respect

It’s time for Twitter to get the respect it deserves

Posted on April 19, 2013 by William Ruzvidzo

Growing up, I remember watching Christiane Amanpour reporting from the frontlines of the Gulf War, the Rwandan genocide and the war in Kosovo . Back then, CNN and BBC were my sources of breaking news.

How times have changed. As we all witnessed recently, it was Twitter that first broke the news about the Boston Marathon explosions. This is not the first time that Twitter has broken news first and it obviously won’t be the last. When Whitney Houston died last year, Twitter broke the news at least half an hour before the press did and the same thing happened with Bin Laden’s death in 2011.

More than anything, Twitter has become my main source of news and information. Back in February, the South African paralympic athlete Oscar Pistorius was arrested for killing his girlfriend after he allegedly mistook her for a burglar. I stayed up to date on all the information about his bail hearing not by reading the news, but by following all the live tweets that were being sent by reporters who were in the courtroom as it happened.

Oscar Pistorius leaves court after posting bail - as it happened - World news - guardian.co.uk6

Oscar Pistorius leaves court after posting bail - as it happened - World news - guardian.co.uk2

Oscar Pistorius leaves court after posting bail - as it happened - World news - guardian.co.uk

I can’t help but marvel at it all. Here I was sitting at my office desk in Toronto, following live tweets from a bail hearing as it happened on the other side of the world. Two different continents. Two different timezones. That is a testament to the power and immediacy of Twitter. It makes me wonder what it would have been like if Twitter had been around during 9/11 or the OJ Simpson trial or when Princess Diana died.

Sure, Twitter does have its problems. The main one being that its immediacy can lead to a lot of speculation and false information being tweeted and this was clearly evident during the Boston Marathon explosions. But to be fair, the media too have have done their fair share of inaccurate reporting about the explosions. A few days after the tragedy, the FBI criticized CNN and Fox news for jumping the gun and falsely reporting that a suspect had been arrested.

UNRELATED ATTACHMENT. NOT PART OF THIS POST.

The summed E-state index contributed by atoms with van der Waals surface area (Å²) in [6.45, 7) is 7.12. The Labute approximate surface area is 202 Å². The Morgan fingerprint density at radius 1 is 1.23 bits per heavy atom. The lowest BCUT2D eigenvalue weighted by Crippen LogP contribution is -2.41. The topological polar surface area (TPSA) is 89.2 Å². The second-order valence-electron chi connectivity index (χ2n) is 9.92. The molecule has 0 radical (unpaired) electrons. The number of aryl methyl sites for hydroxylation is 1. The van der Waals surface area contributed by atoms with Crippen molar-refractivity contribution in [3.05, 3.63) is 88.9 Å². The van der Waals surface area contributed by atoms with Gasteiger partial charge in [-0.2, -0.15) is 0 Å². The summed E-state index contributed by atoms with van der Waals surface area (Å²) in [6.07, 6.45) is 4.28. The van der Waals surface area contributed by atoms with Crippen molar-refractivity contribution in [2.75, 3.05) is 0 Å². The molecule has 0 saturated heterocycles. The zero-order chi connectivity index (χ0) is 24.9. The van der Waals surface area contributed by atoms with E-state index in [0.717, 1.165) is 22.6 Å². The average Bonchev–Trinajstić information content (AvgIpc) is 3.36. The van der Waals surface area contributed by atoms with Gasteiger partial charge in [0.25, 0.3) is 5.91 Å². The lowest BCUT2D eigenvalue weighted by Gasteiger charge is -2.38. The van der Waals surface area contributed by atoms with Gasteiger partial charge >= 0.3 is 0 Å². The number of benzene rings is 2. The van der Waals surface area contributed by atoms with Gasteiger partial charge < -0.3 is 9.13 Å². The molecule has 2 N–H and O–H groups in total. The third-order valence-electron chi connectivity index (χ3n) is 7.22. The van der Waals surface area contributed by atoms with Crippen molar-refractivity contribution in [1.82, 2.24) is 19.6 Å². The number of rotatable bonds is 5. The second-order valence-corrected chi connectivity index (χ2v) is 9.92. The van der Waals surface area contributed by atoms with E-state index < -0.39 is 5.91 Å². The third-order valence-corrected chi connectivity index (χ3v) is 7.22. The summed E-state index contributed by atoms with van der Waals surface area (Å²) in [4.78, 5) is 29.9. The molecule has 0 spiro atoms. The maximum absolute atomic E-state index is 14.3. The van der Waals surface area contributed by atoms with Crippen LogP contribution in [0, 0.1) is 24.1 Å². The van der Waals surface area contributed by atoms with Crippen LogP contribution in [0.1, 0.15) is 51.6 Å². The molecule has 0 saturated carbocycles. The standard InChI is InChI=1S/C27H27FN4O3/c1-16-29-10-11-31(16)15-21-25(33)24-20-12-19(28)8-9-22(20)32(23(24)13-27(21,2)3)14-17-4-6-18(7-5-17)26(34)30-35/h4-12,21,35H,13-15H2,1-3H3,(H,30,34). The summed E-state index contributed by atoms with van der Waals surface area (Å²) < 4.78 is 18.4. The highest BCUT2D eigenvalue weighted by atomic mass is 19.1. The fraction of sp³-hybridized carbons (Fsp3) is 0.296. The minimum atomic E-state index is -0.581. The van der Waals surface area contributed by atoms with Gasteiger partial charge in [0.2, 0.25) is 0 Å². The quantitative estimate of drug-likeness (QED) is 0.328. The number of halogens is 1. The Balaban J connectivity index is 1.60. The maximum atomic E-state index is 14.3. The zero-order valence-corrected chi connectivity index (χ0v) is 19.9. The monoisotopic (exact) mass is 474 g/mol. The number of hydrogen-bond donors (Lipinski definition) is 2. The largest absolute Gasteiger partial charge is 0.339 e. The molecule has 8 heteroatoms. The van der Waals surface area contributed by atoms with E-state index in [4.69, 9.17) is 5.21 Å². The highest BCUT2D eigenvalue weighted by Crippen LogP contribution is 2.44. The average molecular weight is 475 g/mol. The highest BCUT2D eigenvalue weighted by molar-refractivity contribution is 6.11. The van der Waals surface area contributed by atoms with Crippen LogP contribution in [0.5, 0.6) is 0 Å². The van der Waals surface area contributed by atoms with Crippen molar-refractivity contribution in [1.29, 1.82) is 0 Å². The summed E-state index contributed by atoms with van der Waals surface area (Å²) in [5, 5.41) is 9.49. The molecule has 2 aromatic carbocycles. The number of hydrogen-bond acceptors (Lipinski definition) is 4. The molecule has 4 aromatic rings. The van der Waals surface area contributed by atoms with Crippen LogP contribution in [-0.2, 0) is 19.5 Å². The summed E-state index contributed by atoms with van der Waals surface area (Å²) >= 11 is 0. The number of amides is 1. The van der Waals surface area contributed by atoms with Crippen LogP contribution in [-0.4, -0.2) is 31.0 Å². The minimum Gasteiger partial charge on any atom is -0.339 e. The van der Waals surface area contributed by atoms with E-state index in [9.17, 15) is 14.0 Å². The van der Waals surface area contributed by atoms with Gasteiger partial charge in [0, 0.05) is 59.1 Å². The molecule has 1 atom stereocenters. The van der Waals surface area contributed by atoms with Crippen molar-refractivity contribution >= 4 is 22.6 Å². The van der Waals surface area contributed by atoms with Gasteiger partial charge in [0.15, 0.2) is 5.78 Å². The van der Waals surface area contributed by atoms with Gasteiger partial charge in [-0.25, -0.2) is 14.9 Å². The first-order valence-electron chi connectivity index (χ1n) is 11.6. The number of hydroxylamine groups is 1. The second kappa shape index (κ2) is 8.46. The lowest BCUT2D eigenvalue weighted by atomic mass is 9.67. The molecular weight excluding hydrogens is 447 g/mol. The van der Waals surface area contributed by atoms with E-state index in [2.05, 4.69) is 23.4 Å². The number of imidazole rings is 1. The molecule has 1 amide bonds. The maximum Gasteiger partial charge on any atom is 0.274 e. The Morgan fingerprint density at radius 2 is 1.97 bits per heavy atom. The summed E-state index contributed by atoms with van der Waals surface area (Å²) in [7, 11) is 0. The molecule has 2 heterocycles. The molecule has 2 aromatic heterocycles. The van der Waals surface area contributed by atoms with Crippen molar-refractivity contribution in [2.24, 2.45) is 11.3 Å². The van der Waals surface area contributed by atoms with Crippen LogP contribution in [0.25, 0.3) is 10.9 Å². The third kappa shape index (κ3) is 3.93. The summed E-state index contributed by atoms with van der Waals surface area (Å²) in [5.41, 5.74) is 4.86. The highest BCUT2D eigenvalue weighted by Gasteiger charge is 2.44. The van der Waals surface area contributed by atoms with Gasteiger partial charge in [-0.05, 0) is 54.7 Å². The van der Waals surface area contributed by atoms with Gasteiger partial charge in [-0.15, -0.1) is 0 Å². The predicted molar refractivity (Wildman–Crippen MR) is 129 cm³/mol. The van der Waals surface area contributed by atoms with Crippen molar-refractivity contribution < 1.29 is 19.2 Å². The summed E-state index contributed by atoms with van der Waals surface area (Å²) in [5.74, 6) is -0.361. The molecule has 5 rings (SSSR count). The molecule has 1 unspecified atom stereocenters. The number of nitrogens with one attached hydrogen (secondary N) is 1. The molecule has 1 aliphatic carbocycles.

The truth is, Twitter isn’t going anywhere anytime soon and it’s time for people to deal with it. The good thing is that the higher-ups have now sat up and started paying attention. In the UK for example, the Guardian newspaper has launched a citizen journalism site where readers can submit stories, videos and pictures, which will be published on the new Guardian Witness site. This was prompted by the fatal Vauxhall helicopter crash earlier this year when news broke first on Twitter. Witnesses tweeted what they saw, took pictures and shot videos on their phones, much of which was later used by the media.

The long arm of the law is tapping into the power of Twitter more and more these days too. The Boston Police for example, used the hashtag #tweetfromthebeat to solicit clues.

Boston Uses Tech to Communicate After Marathon Explosions

Twitter has really come a long way and I’m proud to see how much it has evolved. I remember how it was written off as a fad when it was launched back in 2006 and over the years, it’s been ridiculed and criticized for being a useless tool used by narcissists and shameless self promoters.

As an avid Twitter user, I really appreciate the value of Twitter in my own life and I’m glad to see how effective it is as an emergency communications tool, a law enforcement tool and a source of news and information. It’s been a long time coming, but many people are finally coming around and realising how powerful and useful Twitter is. It’s good to see that Twitter is finally getting the respect it deserves.

William Ruzvidzo is a Social Media Strategist and Content Manager at 88 Creative. Find him on Twitter @william_ruz and at williamruz.com .

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